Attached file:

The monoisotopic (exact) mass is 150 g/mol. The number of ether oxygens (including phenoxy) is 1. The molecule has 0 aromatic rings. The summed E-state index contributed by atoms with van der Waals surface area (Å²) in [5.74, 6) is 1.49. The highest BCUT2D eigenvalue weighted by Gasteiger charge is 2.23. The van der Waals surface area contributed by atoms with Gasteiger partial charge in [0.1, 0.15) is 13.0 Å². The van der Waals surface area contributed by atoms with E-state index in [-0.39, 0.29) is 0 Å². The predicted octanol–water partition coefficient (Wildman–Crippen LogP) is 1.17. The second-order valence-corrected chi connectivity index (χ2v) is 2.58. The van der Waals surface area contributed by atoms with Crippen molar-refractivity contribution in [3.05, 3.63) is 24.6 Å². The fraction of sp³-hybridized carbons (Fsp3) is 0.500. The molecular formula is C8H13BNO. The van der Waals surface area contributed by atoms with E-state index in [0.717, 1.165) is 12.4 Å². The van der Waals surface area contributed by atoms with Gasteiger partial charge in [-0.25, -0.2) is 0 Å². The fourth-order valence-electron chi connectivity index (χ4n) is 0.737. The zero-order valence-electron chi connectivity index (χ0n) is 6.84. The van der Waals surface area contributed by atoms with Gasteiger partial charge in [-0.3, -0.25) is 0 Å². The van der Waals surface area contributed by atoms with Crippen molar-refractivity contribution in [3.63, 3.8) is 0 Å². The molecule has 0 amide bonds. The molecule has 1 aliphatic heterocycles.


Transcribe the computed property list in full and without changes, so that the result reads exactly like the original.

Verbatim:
The monoisotopic (exact) mass is 150 g/mol. The number of ether oxygens (including phenoxy) is 1. The molecule has 0 aromatic rings. The summed E-state index contributed by atoms with van der Waals surface area (Å²) in [5.74, 6) is 1.49. The highest BCUT2D eigenvalue weighted by Gasteiger charge is 2.23. The van der Waals surface area contributed by atoms with Gasteiger partial charge in [0.1, 0.15) is 13.0 Å². The van der Waals surface area contributed by atoms with E-state index in [-0.39, 0.29) is 0 Å². The predicted octanol–water partition coefficient (Wildman–Crippen LogP) is 1.17. The second-order valence-corrected chi connectivity index (χ2v) is 2.58. The van der Waals surface area contributed by atoms with Crippen molar-refractivity contribution in [3.05, 3.63) is 24.6 Å². The fraction of sp³-hybridized carbons (Fsp3) is 0.500. The molecular formula is C8H13BNO. The van der Waals surface area contributed by atoms with E-state index in [0.717, 1.165) is 12.4 Å². The van der Waals surface area contributed by atoms with Gasteiger partial charge in [-0.25, -0.2) is 0 Å². The fourth-order valence-electron chi connectivity index (χ4n) is 0.737. The zero-order valence-electron chi connectivity index (χ0n) is 6.84. The van der Waals surface area contributed by atoms with Gasteiger partial charge in [-0.3, -0.25) is 0 Å². The van der Waals surface area contributed by atoms with Crippen molar-refractivity contribution in [3.63, 3.8) is 0 Å². The molecule has 0 amide bonds. The molecule has 1 aliphatic heterocycles.